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Engineering LibreTexts

2.11: Exercises

  • Page ID
    20794
  • The code for this chapter is in the ch11 directory of ThinkJavaCode. See [Section 0.4] for instructions on how to download the repository. Before you start the exercises, we recommend that you compile and run the examples.

    At this point you know enough to read Appendix B, which is about simple 2D graphics and animations. During the next few chapters, you should take a detour to read this appendix and work through the exercises.

    Exercise \(\PageIndex{1}\)

    Review the documentation of java.awt.Rectangle. Which methods are pure? Which are modifiers?

    If you review the documentation of java.lang.String, you should see that there are no modifiers, because strings are immutable.

    Exercise \(\PageIndex{2}\)

    The implementation of increment in this chapter is not very efficient. Can you rewrite it so it doesn’t use any loops?

    Hint

    Remember the modulus operator.

    Exercise \(\PageIndex{3}\)

    In the board game Scrabble, each tile contains a letter, which is used to spell words in rows and columns, and a score, which is used to determine the value of words.

    1. Write a definition for a class named Tile that represents Scrabble tiles. The instance variables should include a character named letter and an integer named value.
    2. Write a constructor that takes parameters named letter and value and initializes the instance variables.
    3. Write a method named printTile that takes a Tile object as a parameter and displays the instance variables in a reader-friendly format.
    4. Write a method named testTile that creates a Tile object with the letter Z and the value 10, and then uses printTile to display the state of the object.
    5. Implement the toString and equals methods for a Tile.
    6. Create getters and setters for each of the attributes.

    The point of this exercise is to practice the mechanical part of creating a new class definition and code that tests it.

    Exercise \(\PageIndex{4}\)

    Write a class definition for Date, an object type that contains three integers: year, month, and day. This class should provide two constructors. The first should take no parameters and initialize a default date. The second should take parameters named year, month and day, and use them to initialize the instance variables.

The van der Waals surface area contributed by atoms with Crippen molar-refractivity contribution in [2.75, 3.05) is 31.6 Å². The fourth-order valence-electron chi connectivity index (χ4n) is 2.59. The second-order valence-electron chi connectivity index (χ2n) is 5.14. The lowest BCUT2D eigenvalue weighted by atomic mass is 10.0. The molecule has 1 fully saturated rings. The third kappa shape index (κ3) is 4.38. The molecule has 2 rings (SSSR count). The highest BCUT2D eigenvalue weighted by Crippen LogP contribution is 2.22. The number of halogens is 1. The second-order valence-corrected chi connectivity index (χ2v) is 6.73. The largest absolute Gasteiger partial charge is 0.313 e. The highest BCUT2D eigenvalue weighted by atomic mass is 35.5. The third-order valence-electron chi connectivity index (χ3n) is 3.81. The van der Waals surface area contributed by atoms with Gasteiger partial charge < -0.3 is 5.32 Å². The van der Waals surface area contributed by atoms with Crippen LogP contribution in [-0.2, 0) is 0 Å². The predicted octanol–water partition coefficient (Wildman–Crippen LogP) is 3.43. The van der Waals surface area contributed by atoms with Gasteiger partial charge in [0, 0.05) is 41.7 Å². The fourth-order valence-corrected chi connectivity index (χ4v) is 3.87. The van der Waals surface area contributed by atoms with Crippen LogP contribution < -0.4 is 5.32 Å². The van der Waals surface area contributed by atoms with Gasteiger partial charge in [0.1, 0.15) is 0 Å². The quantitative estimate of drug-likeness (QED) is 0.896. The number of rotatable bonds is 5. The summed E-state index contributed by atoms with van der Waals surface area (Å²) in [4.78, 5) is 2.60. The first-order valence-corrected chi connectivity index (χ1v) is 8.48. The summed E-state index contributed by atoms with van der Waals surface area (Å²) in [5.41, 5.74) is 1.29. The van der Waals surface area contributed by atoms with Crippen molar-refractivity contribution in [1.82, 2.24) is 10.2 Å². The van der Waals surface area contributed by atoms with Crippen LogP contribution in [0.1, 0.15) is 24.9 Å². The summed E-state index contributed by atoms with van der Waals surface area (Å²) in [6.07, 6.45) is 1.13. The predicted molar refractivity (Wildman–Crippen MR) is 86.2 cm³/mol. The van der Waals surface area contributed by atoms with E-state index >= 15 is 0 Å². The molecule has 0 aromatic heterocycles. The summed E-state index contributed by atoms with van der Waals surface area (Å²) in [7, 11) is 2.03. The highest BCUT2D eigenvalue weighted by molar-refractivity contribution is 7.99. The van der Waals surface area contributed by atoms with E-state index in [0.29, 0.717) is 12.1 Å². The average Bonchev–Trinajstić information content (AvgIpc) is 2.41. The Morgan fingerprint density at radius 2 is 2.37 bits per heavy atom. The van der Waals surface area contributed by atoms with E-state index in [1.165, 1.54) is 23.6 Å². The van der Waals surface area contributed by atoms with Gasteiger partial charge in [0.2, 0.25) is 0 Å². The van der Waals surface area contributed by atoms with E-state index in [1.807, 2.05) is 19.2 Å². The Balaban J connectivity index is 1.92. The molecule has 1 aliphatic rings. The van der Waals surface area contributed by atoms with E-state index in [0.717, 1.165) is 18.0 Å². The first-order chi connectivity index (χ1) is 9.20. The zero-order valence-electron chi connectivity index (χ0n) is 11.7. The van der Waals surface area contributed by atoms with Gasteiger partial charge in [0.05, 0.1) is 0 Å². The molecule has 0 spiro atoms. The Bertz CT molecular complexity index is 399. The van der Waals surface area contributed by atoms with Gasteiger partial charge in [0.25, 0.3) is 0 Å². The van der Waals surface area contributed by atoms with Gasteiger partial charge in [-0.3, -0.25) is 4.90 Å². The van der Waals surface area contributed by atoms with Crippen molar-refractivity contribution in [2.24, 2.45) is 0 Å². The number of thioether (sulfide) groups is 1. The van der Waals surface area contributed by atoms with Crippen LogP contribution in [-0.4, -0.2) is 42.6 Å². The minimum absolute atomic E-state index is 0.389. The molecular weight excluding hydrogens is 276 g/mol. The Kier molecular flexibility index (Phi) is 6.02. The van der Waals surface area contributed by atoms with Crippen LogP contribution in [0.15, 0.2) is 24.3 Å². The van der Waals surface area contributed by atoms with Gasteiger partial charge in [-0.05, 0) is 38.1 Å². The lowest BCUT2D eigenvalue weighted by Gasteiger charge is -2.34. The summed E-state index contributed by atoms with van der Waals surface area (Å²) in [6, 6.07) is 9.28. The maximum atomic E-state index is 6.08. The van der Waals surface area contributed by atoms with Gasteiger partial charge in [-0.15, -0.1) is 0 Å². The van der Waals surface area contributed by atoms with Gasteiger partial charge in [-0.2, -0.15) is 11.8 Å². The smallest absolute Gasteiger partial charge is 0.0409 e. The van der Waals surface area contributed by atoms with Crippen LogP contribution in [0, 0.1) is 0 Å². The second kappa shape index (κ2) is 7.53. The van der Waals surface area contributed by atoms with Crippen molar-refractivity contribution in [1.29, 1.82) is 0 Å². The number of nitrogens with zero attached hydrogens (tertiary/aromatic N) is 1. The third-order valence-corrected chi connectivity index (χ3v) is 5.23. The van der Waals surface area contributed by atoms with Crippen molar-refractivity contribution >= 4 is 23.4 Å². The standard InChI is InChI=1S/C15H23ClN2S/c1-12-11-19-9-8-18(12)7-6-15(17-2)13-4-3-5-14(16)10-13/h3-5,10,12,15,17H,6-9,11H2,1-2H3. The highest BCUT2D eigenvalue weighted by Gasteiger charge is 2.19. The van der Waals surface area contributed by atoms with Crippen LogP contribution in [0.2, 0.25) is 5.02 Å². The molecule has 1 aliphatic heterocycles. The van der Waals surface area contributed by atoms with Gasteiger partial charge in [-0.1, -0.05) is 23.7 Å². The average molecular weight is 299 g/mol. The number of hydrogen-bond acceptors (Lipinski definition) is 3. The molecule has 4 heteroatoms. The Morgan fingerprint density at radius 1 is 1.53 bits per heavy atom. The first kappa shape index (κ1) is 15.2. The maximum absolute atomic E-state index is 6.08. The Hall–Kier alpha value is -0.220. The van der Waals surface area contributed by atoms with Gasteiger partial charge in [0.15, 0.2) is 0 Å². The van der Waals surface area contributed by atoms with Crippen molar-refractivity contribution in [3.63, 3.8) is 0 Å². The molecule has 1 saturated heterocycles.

Write a main method that creates a new Date object named birthday. The new object should contain your birth date. You can use either constructor.

    Exercise \(\PageIndex{5}\)

    A rational number is a number that can be represented as the ratio of two integers. For example, 2/3 is a rational number, and you can think of 7 as a rational number with an implicit 1 in the denominator.

    1. Define a class called Rational. A Rational object should have two integer instance variables that store the numerator and denominator.
    2. Write a constructor that takes no arguments and that sets the numerator to 0 and denominator to 1.
    3. Write an instance method called printRational that displays a Rational in some reasonable format.
    4. Write a main method that creates a new object with type Rational, sets its instance variables to some values, and displays the object.
    5. At this stage, you have a minimal testable program. Test it and, if necessary, debug it.
    6. Write a toString method for Rational and test it using println.
    7. Write a second constructor that takes two arguments and uses them to initialize the instance variables.
    8. Write an instance method called negate that reverses the sign of a rational number. This method should be a modifier, so it should be void. Add lines to main to test the new method.
    9. Write an instance method called invert that inverts the number by swapping the numerator and denominator. It should be a modifier. Add lines to main to test the new method.
    10. Write an instance method called toDouble that converts the rational number to a double (floating-point number) and returns the result. This method is a pure method; it does not modify the object. As always, test the new method.
    11. Hint: Finding the GCD only takes a few lines of code. Search the web for “Euclidean algorithm”.
    12. There are several ways to add fractions. You can use any one you want, but you should make sure that the result of the operation is reduced so that the numerator and denominator have no common divisor (other than 1).

    The purpose of this exercise is to write a class definition that includes a variety of methods, including constructors, static methods, instance methods, modifiers, and pure methods.